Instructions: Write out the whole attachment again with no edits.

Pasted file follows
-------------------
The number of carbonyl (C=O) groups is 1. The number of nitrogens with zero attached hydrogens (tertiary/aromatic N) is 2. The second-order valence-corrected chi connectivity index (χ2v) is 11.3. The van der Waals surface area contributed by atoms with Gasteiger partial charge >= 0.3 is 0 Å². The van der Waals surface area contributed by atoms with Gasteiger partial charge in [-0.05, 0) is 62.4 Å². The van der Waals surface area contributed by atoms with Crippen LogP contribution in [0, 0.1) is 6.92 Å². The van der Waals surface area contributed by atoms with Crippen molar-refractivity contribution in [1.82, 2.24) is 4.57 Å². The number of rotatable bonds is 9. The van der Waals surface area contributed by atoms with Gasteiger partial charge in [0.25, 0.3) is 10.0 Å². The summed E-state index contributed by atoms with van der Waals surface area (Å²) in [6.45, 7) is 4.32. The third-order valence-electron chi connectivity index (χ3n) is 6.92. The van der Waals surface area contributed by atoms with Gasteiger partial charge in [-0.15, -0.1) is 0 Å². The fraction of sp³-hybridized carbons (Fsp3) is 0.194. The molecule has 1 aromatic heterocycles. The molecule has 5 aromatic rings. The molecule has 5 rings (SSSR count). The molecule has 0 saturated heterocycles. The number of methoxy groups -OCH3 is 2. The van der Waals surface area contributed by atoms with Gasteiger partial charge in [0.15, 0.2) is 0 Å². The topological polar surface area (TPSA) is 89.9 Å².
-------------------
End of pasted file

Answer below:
The number of carbonyl (C=O) groups is 1. The number of nitrogens with zero attached hydrogens (tertiary/aromatic N) is 2. The second-order valence-corrected chi connectivity index (χ2v) is 11.3. The van der Waals surface area contributed by atoms with Gasteiger partial charge >= 0.3 is 0 Å². The van der Waals surface area contributed by atoms with Gasteiger partial charge in [-0.05, 0) is 62.4 Å². The van der Waals surface area contributed by atoms with Crippen LogP contribution in [0, 0.1) is 6.92 Å². The van der Waals surface area contributed by atoms with Crippen molar-refractivity contribution in [1.82, 2.24) is 4.57 Å². The number of rotatable bonds is 9. The van der Waals surface area contributed by atoms with Gasteiger partial charge in [0.25, 0.3) is 10.0 Å². The summed E-state index contributed by atoms with van der Waals surface area (Å²) in [6.45, 7) is 4.32. The third-order valence-electron chi connectivity index (χ3n) is 6.92. The van der Waals surface area contributed by atoms with Gasteiger partial charge in [-0.15, -0.1) is 0 Å². The fraction of sp³-hybridized carbons (Fsp3) is 0.194. The molecule has 1 aromatic heterocycles. The molecule has 5 aromatic rings. The molecule has 5 rings (SSSR count). The molecule has 0 saturated heterocycles. The number of methoxy groups -OCH3 is 2. The van der Waals surface area contributed by atoms with Gasteiger partial charge in [0.15, 0.2) is 0 Å². The topological polar surface area (TPSA) is 89.9 Å².